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I have written quite a few posts recently about not focusing on the technology or the tools when speaking about social media and that is what I believe (I could be wrong), but we really have to take people on a journey in order that they can see the real impact of all of this stuff and that is the “behaviour change” and “expectation” this all creates in individuals (staff and citizens), mostly everyone recognises this but we rarely focus on this when speaking to folk.

Ok so twitter, Facebook, WordPress, Flickr, YouTube and many others are all the tools that people use to share stuff with friends, family and pretty much anyone interested in their stuff.  But the key point to focus on is the behaviour change all these tools are driving and the expectations they are creating in everyone we meet.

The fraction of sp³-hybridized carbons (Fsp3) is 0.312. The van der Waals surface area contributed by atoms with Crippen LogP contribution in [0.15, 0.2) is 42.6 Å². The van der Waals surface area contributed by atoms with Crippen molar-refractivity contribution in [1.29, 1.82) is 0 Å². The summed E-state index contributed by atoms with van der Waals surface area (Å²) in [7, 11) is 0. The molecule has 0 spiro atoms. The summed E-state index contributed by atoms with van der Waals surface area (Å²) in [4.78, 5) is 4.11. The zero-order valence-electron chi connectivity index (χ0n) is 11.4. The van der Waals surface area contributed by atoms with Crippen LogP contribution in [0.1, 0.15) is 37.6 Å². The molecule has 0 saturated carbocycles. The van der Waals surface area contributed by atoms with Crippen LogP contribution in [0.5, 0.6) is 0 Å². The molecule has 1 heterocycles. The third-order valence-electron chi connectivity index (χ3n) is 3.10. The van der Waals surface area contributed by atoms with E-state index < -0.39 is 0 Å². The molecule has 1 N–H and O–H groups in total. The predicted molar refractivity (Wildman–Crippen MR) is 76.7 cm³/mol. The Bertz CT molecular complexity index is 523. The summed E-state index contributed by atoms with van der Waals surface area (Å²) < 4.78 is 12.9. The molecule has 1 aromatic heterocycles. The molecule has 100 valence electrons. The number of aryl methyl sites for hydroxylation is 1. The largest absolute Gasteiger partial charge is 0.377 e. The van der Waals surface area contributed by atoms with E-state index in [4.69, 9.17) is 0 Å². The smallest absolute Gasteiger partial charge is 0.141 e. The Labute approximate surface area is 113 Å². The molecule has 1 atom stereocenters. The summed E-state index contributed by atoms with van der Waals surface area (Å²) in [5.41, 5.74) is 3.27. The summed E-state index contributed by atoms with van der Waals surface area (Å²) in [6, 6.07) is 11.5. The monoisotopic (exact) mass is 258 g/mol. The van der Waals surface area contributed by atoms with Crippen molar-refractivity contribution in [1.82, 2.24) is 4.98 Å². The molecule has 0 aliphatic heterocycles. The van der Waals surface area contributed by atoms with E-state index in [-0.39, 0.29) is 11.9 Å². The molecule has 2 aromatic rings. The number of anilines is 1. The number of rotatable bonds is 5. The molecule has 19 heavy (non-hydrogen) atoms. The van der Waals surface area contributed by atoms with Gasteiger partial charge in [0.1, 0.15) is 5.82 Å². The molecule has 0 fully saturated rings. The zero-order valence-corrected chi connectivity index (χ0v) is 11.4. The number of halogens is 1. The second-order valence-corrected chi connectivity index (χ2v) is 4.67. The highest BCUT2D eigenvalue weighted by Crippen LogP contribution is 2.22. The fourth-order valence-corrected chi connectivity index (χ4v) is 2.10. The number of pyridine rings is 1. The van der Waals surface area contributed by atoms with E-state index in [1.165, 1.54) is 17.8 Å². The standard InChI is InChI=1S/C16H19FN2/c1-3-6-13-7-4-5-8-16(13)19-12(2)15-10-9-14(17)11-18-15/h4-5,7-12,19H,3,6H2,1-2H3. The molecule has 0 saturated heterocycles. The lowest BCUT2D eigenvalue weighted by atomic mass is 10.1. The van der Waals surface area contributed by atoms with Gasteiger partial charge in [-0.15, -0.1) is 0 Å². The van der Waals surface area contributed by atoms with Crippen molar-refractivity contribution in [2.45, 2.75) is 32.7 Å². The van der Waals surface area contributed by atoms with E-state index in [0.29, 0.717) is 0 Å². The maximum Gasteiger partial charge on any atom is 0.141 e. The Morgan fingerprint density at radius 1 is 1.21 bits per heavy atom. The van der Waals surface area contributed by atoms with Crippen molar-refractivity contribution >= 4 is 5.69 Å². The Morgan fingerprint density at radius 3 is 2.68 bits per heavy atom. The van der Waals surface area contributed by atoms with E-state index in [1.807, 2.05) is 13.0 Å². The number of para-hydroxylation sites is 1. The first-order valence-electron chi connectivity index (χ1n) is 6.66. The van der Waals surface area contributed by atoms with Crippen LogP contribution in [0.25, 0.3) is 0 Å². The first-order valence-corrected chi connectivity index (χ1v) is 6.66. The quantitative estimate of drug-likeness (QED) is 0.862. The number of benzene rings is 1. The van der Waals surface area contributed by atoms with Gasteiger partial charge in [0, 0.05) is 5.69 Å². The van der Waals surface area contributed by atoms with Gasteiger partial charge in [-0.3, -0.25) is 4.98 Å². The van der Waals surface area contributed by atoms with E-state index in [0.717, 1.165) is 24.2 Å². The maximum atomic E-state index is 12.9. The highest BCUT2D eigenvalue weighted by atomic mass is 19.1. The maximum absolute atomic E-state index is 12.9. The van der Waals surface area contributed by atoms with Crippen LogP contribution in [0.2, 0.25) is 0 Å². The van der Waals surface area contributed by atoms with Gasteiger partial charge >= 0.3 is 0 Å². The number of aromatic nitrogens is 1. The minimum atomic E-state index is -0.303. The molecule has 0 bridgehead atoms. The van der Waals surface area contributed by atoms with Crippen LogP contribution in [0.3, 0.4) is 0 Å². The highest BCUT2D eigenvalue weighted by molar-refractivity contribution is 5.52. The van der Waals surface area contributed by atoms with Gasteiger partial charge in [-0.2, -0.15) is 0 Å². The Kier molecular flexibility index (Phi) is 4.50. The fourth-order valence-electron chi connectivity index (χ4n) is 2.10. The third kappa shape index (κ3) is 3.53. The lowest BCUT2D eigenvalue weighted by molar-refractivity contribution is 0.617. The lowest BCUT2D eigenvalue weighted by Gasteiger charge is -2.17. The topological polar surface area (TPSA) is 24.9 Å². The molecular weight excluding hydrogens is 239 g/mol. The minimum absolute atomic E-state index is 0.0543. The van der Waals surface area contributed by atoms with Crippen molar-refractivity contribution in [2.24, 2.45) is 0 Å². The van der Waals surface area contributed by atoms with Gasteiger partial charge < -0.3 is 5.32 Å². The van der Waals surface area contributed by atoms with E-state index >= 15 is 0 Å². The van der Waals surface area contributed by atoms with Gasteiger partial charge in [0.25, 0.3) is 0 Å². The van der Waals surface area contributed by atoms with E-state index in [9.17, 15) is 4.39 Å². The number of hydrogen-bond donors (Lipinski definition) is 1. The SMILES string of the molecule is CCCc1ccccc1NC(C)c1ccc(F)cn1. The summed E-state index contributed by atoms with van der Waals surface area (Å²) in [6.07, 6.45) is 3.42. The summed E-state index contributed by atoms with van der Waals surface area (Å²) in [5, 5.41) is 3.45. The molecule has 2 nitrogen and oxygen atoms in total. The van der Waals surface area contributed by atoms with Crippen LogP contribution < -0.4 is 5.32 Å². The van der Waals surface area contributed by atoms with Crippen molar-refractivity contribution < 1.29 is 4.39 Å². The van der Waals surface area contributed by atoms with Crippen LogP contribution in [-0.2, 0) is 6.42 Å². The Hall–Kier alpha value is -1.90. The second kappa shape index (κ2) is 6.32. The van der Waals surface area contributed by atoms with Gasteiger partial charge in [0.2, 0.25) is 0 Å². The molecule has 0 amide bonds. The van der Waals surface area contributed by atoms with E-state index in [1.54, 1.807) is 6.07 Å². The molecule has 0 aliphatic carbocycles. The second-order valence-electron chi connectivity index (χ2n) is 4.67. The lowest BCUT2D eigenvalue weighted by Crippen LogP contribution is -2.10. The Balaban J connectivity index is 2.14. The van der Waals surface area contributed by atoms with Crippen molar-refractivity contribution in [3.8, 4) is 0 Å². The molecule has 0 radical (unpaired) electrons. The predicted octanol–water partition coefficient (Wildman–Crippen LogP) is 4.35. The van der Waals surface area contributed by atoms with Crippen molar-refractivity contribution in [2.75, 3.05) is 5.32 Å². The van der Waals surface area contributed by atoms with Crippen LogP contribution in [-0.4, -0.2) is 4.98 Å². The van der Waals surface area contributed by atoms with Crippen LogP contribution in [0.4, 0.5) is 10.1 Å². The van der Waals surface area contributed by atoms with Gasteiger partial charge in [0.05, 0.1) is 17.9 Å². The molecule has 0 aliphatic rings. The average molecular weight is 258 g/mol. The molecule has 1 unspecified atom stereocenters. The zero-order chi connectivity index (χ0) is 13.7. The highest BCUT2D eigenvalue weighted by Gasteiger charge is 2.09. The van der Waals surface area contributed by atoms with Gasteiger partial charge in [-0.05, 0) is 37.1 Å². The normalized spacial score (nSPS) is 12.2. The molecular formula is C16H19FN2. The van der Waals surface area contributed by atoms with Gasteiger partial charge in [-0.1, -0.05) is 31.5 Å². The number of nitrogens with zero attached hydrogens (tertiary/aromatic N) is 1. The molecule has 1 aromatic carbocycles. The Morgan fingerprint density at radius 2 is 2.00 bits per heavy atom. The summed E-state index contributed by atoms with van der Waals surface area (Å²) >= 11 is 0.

I’ve been to two events in the last week where this issue has popped up – last week I attended the Guardian ICT Leadership Forum in London and yesterday I attended a lecture at the Met Office (for Met Office staff primarily) by @AnnHolman on the impacts of social technology on business.

The thing that kept coming up was that people get fixated on the current tools and make comments like “I’m not in Facebook, or on twitter so I can’t see the value” or “surely Facebook and twitter will go away of be bought by someone and we’ll need to get on the next big thing”.  The answer to both of these comments is “your missing the point”….

The point is (for me anyway) and I made this at the Leadership forum as well as the Met Office meeting (although Ann had already said exactly the same thing at the beginning of her talk – it is about behaviour) is that these tools are not the things we should be primarily concerned about, it is the impact on people and the expectations and behaviour changes they foster in people…

  • the fact that friends and family can instantly communicate via any device to each other from anywhere in the world.